France, April 28, 1918

Dearest Emma; –

I had your two letters of April 22 & 23 respectively this afternoon. You will find enclosed the communication you had from Matron in Chief Macdonald. My dear, as I remarked before any sphere of endeavor you may adopt will have my hearty approval. I quite subscribe to the opinion you expressed that everyone should be doing something. Why do you not go over to the Drysdales and break the monotony of things for yourself? You mention something about the likelihood of your going being dependant upon the state of the war news and upon the quality and location of my billet. Why should these factors influence your decision. You cannot render any assistance to our army or to me by making a recluse of yourself. Certainly it makes one feel somewhat depressed when things are going badly, but why add to the gloom?

One day last month we all had to stand to for 48 hours with our teams hitched up ready to move on a moment’s notice. Did we stand around wringing our hands? We did not. We cleaned up and loaded our revolvers and then sat in to a game of bridge to pass away the time. Each of us had a gun strapped to his waist and we must have looked like a bunch rehearsing a scene fro a Wild West show. No it does no good to the cause for anybody to try doing penance. So please go out and enjoy yourself when you get a chance. We shall have our good time together later.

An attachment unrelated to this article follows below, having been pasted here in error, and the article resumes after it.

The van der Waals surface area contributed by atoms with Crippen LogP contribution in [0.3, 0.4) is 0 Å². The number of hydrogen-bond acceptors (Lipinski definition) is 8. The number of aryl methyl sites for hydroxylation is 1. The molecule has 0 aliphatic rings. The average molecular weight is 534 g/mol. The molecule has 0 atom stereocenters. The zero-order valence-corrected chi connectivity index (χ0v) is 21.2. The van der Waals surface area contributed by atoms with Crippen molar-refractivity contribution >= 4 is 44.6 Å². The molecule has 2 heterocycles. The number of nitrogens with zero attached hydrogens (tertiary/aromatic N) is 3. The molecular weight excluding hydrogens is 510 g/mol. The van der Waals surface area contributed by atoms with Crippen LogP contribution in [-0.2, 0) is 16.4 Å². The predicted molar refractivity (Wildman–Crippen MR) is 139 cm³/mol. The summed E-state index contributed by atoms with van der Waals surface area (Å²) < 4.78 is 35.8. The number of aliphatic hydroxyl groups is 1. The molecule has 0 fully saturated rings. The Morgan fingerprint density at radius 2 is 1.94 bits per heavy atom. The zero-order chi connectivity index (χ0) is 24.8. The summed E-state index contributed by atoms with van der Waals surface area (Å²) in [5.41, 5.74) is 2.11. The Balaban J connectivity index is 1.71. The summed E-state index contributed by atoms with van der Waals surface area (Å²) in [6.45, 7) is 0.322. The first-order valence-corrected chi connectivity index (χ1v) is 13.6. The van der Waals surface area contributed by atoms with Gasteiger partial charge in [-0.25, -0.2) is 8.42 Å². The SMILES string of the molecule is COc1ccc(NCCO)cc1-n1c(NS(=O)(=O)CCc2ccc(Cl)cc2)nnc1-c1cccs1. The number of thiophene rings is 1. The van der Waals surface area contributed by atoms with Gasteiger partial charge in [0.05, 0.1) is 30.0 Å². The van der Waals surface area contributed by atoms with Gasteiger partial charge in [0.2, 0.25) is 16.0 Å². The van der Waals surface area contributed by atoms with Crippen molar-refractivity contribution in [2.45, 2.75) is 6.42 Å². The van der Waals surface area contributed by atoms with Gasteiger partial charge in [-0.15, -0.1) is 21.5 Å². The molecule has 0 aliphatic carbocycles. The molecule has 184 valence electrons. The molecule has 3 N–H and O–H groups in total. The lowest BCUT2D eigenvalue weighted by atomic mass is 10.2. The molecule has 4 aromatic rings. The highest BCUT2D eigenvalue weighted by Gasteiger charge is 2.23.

I think I have answered all your questions. Those relating to my location I answered a few days ago. We have not had any notice of a proposed move since then.

I wrote Prof Christie this afternoon and sent forward your message of thanks.

Good night my dear heart and please do not try to make me feel better by being miserable yourself.

Your loving husband
Harold W. McGill

Published in: on February 13, 2008 at 8:00 am  Leave a Comment  

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